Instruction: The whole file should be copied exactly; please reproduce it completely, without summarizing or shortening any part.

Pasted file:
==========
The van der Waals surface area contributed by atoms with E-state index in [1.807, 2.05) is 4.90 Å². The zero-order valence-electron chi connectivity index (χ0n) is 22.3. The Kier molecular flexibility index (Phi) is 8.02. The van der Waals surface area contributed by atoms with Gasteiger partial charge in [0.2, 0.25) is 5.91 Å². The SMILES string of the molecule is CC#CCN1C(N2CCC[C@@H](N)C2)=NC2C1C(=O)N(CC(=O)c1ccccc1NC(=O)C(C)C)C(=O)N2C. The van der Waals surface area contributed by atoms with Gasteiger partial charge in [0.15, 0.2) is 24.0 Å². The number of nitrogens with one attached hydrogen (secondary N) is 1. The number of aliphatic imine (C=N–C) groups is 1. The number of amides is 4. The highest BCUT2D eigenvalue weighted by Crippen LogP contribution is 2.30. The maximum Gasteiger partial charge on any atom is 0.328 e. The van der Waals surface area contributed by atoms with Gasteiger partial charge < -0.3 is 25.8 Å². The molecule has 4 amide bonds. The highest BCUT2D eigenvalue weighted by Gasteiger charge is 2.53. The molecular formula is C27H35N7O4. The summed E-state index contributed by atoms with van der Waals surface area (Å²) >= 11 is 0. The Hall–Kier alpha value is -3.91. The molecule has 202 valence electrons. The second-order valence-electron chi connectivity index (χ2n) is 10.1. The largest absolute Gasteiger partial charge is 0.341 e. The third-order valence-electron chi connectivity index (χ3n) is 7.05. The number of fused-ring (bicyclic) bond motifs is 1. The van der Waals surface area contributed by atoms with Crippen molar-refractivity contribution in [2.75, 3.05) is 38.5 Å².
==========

The van der Waals surface area contributed by atoms with E-state index in [1.807, 2.05) is 4.90 Å². The zero-order valence-electron chi connectivity index (χ0n) is 22.3. The Kier molecular flexibility index (Phi) is 8.02. The van der Waals surface area contributed by atoms with Gasteiger partial charge in [0.2, 0.25) is 5.91 Å². The SMILES string of the molecule is CC#CCN1C(N2CCC[C@@H](N)C2)=NC2C1C(=O)N(CC(=O)c1ccccc1NC(=O)C(C)C)C(=O)N2C. The van der Waals surface area contributed by atoms with Gasteiger partial charge in [0.15, 0.2) is 24.0 Å². The number of nitrogens with one attached hydrogen (secondary N) is 1. The number of aliphatic imine (C=N–C) groups is 1. The number of amides is 4. The highest BCUT2D eigenvalue weighted by Crippen LogP contribution is 2.30. The maximum Gasteiger partial charge on any atom is 0.328 e. The van der Waals surface area contributed by atoms with Gasteiger partial charge < -0.3 is 25.8 Å². The molecule has 4 amide bonds. The highest BCUT2D eigenvalue weighted by Gasteiger charge is 2.53. The molecular formula is C27H35N7O4. The summed E-state index contributed by atoms with van der Waals surface area (Å²) >= 11 is 0. The Hall–Kier alpha value is -3.91. The molecule has 202 valence electrons. The second-order valence-electron chi connectivity index (χ2n) is 10.1. The largest absolute Gasteiger partial charge is 0.341 e. The third-order valence-electron chi connectivity index (χ3n) is 7.05. The number of fused-ring (bicyclic) bond motifs is 1. The van der Waals surface area contributed by atoms with Crippen molar-refractivity contribution in [2.75, 3.05) is 38.5 Å².